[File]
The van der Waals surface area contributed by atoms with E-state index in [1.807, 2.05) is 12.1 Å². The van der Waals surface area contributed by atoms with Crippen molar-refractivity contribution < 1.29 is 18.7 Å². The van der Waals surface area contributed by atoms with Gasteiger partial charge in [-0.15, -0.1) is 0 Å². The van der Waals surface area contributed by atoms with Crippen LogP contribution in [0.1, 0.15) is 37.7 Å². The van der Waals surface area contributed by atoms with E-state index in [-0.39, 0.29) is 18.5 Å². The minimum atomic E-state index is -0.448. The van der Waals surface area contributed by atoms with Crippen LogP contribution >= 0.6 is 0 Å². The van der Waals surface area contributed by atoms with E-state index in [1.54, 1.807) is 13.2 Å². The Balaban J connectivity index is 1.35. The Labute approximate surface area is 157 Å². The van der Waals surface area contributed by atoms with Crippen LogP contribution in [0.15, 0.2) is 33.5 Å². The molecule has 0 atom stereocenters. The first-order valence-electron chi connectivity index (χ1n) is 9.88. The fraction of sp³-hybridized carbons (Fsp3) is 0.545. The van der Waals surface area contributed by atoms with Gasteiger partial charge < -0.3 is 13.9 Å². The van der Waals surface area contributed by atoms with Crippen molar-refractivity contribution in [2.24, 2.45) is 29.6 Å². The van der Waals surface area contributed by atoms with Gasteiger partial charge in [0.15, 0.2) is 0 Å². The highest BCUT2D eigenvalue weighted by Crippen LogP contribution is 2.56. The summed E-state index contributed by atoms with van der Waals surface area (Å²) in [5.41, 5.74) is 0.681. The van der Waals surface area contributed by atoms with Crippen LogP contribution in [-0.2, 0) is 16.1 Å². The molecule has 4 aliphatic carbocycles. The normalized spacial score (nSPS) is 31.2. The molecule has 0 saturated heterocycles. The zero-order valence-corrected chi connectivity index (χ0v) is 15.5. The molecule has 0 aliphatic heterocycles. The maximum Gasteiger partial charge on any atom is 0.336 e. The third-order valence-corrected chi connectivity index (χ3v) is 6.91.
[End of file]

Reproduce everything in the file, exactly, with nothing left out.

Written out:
The van der Waals surface area contributed by atoms with E-state index in [1.807, 2.05) is 12.1 Å². The van der Waals surface area contributed by atoms with Crippen molar-refractivity contribution < 1.29 is 18.7 Å². The van der Waals surface area contributed by atoms with Gasteiger partial charge in [-0.15, -0.1) is 0 Å². The van der Waals surface area contributed by atoms with Crippen LogP contribution in [0.1, 0.15) is 37.7 Å². The van der Waals surface area contributed by atoms with E-state index in [-0.39, 0.29) is 18.5 Å². The minimum atomic E-state index is -0.448. The van der Waals surface area contributed by atoms with Crippen LogP contribution >= 0.6 is 0 Å². The van der Waals surface area contributed by atoms with E-state index in [1.54, 1.807) is 13.2 Å². The Balaban J connectivity index is 1.35. The Labute approximate surface area is 157 Å². The van der Waals surface area contributed by atoms with Crippen LogP contribution in [0.15, 0.2) is 33.5 Å². The molecule has 0 atom stereocenters. The first-order valence-electron chi connectivity index (χ1n) is 9.88. The fraction of sp³-hybridized carbons (Fsp3) is 0.545. The van der Waals surface area contributed by atoms with Gasteiger partial charge < -0.3 is 13.9 Å². The van der Waals surface area contributed by atoms with Crippen molar-refractivity contribution in [2.24, 2.45) is 29.6 Å². The van der Waals surface area contributed by atoms with Gasteiger partial charge in [0.15, 0.2) is 0 Å². The highest BCUT2D eigenvalue weighted by Crippen LogP contribution is 2.56. The summed E-state index contributed by atoms with van der Waals surface area (Å²) in [5.41, 5.74) is 0.681. The van der Waals surface area contributed by atoms with Crippen LogP contribution in [-0.2, 0) is 16.1 Å². The molecule has 4 aliphatic carbocycles. The normalized spacial score (nSPS) is 31.2. The molecule has 0 saturated heterocycles. The zero-order valence-corrected chi connectivity index (χ0v) is 15.5. The molecule has 0 aliphatic heterocycles. The maximum Gasteiger partial charge on any atom is 0.336 e. The third-order valence-corrected chi connectivity index (χ3v) is 6.91.